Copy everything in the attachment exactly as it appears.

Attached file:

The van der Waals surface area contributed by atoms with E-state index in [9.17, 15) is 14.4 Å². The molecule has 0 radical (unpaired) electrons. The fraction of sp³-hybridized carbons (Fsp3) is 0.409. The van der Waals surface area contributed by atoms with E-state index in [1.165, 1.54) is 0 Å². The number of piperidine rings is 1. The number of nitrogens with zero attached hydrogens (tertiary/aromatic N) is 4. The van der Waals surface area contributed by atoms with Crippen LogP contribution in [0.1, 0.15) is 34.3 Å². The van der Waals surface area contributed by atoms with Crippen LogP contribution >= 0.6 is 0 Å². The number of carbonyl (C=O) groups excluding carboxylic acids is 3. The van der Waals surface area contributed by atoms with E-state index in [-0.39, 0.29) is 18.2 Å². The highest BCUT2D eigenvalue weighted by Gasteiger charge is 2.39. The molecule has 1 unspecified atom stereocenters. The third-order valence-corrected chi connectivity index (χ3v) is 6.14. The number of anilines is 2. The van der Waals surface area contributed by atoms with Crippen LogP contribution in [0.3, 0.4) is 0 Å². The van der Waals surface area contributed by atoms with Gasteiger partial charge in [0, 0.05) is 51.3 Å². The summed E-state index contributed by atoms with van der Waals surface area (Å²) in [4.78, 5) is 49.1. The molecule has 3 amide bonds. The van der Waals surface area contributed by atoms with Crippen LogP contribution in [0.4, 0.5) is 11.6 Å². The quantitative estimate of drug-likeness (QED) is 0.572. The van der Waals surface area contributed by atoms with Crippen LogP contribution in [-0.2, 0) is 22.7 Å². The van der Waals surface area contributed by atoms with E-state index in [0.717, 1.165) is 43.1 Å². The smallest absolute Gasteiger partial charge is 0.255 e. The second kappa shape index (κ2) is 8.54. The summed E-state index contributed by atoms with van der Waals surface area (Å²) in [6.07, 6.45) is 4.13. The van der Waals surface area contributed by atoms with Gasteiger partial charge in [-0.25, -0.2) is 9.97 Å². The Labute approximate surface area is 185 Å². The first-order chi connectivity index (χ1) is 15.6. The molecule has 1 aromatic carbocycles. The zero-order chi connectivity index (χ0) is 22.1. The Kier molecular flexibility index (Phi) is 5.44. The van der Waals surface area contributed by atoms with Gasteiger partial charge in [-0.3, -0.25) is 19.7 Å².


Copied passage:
The van der Waals surface area contributed by atoms with E-state index in [9.17, 15) is 14.4 Å². The molecule has 0 radical (unpaired) electrons. The fraction of sp³-hybridized carbons (Fsp3) is 0.409. The van der Waals surface area contributed by atoms with E-state index in [1.165, 1.54) is 0 Å². The number of piperidine rings is 1. The number of nitrogens with zero attached hydrogens (tertiary/aromatic N) is 4. The van der Waals surface area contributed by atoms with Crippen LogP contribution in [0.1, 0.15) is 34.3 Å². The van der Waals surface area contributed by atoms with Crippen LogP contribution >= 0.6 is 0 Å². The number of carbonyl (C=O) groups excluding carboxylic acids is 3. The van der Waals surface area contributed by atoms with E-state index in [-0.39, 0.29) is 18.2 Å². The highest BCUT2D eigenvalue weighted by Gasteiger charge is 2.39. The molecule has 1 unspecified atom stereocenters. The third-order valence-corrected chi connectivity index (χ3v) is 6.14. The number of anilines is 2. The van der Waals surface area contributed by atoms with Crippen LogP contribution in [0.3, 0.4) is 0 Å². The van der Waals surface area contributed by atoms with Gasteiger partial charge in [0, 0.05) is 51.3 Å². The summed E-state index contributed by atoms with van der Waals surface area (Å²) in [4.78, 5) is 49.1. The molecule has 3 amide bonds. The van der Waals surface area contributed by atoms with Crippen LogP contribution in [0.4, 0.5) is 11.6 Å². The quantitative estimate of drug-likeness (QED) is 0.572. The van der Waals surface area contributed by atoms with Crippen LogP contribution in [-0.2, 0) is 22.7 Å². The van der Waals surface area contributed by atoms with E-state index in [0.717, 1.165) is 43.1 Å². The smallest absolute Gasteiger partial charge is 0.255 e. The second kappa shape index (κ2) is 8.54. The summed E-state index contributed by atoms with van der Waals surface area (Å²) in [6.07, 6.45) is 4.13. The van der Waals surface area contributed by atoms with Gasteiger partial charge in [-0.25, -0.2) is 9.97 Å². The Labute approximate surface area is 185 Å². The first-order chi connectivity index (χ1) is 15.6. The molecule has 1 aromatic carbocycles. The zero-order chi connectivity index (χ0) is 22.1. The Kier molecular flexibility index (Phi) is 5.44. The van der Waals surface area contributed by atoms with Gasteiger partial charge in [-0.3, -0.25) is 19.7 Å².